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'1917' trying to turn Golden Globes wins into box office green

Fresh off two big wins at the Golden Globes, "1917" is expanding into wide release on Jan. 10, hoping to establish steady momentum with moviegoers that will last through awards season.

The World War I epic won best theatrical drama at the 77th annual Golden Globe Awards, and director Sam Mendes also took home an award. The picture, distributed by Comcast Corp.'s Universal Studios, tells the story of two British soldiers who must navigate through trenches and cross enemy territory to deliver a message that will stop a deadly attack.

The movie garnered strong reviews, tallying an 89% "Certified Fresh" rating on critical review aggregator Rotten Tomatoes as of 12 p.m. ET on Jan. 10. Describing the film as "hard-hitting, immersive and an impressive technical achievement," the site said "1917" "captures the trench warfare of World War I with raw, startling immediacy."

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Between buzz from critics and awards shows, "1917" is expected to lead the Jan. 10 weekend box office, knocking The Walt Disney Co.'s "Star Wars: The Rise of Skywalker" out of the first-place position it has held for three weeks running.

BoxOffice.com expects "1917" to earn a weekend gross of $36 million, which would add to the more than $2 million the film has earned since its limited release on Christmas. Variety was a bit less bullish, projecting a $20 million to $25 million nationwide opening. Universal is reportedly projecting a $20 million weekend gross.

Kagan, a media research group within S&P Global Market Intelligence, compares "1917" with other war-time dramas like "Dunkirk," "Saving Private Ryan" and "Fury." Those titles, along with two other comparisons, saw an average opening gross of $25.5 million and all managed to turn a profit. The five films ended with an average net profit of $77.4 million.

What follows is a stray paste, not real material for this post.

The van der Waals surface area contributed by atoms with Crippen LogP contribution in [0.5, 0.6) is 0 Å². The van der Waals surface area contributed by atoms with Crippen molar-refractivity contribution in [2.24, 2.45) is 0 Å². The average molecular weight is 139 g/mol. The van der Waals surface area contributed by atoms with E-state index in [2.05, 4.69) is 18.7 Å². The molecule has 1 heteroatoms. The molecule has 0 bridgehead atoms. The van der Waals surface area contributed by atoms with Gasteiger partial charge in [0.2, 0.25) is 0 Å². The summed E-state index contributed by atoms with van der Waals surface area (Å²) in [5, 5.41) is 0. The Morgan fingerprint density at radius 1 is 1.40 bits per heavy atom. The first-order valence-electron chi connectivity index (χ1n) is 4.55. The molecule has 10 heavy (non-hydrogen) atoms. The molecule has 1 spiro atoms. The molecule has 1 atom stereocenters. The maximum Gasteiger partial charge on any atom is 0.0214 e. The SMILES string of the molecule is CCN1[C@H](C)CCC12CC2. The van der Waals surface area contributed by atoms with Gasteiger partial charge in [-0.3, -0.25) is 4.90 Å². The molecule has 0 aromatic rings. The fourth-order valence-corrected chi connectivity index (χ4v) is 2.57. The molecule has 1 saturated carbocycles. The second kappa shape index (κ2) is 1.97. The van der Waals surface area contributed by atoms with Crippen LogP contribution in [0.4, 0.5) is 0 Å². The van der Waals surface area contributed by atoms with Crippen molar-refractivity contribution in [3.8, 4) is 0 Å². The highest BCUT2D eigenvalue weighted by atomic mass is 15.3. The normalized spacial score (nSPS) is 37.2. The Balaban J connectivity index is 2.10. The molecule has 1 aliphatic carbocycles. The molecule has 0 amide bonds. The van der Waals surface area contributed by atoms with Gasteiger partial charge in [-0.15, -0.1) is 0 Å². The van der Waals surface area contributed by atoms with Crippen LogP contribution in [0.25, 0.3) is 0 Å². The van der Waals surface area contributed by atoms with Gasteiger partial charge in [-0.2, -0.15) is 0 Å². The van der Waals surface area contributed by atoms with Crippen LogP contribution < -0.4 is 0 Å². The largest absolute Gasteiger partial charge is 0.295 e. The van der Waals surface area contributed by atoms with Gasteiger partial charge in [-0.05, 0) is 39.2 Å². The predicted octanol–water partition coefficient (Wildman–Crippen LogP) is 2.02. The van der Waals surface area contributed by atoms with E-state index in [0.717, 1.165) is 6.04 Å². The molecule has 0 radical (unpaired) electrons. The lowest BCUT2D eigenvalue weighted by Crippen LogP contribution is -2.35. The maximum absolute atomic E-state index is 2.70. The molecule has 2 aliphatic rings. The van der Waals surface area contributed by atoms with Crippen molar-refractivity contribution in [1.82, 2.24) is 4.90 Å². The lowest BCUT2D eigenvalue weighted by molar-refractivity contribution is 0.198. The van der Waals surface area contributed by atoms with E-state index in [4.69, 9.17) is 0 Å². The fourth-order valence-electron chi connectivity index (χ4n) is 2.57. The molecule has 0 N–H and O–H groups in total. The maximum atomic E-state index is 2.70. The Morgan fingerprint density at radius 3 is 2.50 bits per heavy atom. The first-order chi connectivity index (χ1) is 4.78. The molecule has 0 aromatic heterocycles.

Variety noted that, given the $90 million budget for "1917," the film will need long legs at the box office during awards season to recoup its costs.

Also expanding into wide release is "Just Mercy," a legal drama based on a true story about a young lawyer who graduates from Harvard and moves to Alabama to defend those wrongly condemned.

The movie, distributed by AT&T Inc.'s Warner Bros., features a strong cast led by Michael B. Jordan, Jamie Foxx and Brie Larson. It is earning praise from critics, with an 81% "Certified Fresh" rating on Rotten Tomatoes as of 12 p.m. ET on Jan. 10.

Despite the positive critical reception, "Just Mercy" is not expected to do big business in theaters, with BoxOffice.com predicting a weekend gross of $8.4 million.

That is in line with a list of five comparable titles from Kagan that includes "The Lincoln Lawyer" and "If Beale Street Could Talk." That group of films saw an average opening gross of $8.8 million and all generally struggled to turn a profit, earning an average net loss of $18.0 million.

For moviegoers in the mood for something lighter, ViacomCBS Inc.'s Paramount Pictures released "Like a Boss," a comedy starring Rose Byrne and Tiffany Haddish as best friends who run a makeup company.

Rotten Tomatoes noted that although Byrne and Haddish are each "powerful comedic talents," the film overall fails to impress, earning a 24% rating on the site as of 12 p.m. ET on Jan. 10.

Targeted toward young women, the movie is expected to take in $12.8 million over the Jan. 10 weekend, according to BoxOffice.com. Variety similarly predicted an opening bow between $10 million and $15 million.

Such a performance would be in line with another recent Haddish-led comedy, "Nobody's Fool." That film earning an opening gross of $13.7 million and ultimately ended in the red with a $38.8 million net loss.

The box office prospects for the fourth wide release, "Underwater" from Disney's Twentieth Century Fox, are looking similarly grim. The science-fiction horror flick does not seem to be catching on with audiences and had earned a middling 50% rating on Rotten Tomatoes as of 12 p.m. ET on Jan 10.

BoxOffice.com predicts a $6.5 million opening, below the $10 million studio estimate. Variety similarly expects the title to earn "a tepid single-digit debut around $8 million."

That would be roughly in line with the $8.9 million opening earned by the adventure horror film "The Descent." But while that earlier picture was ultimately able to turn a profit thanks to its tiny production budget, "Underwater" will have no such advantage, having reportedly cost $50 million to make.

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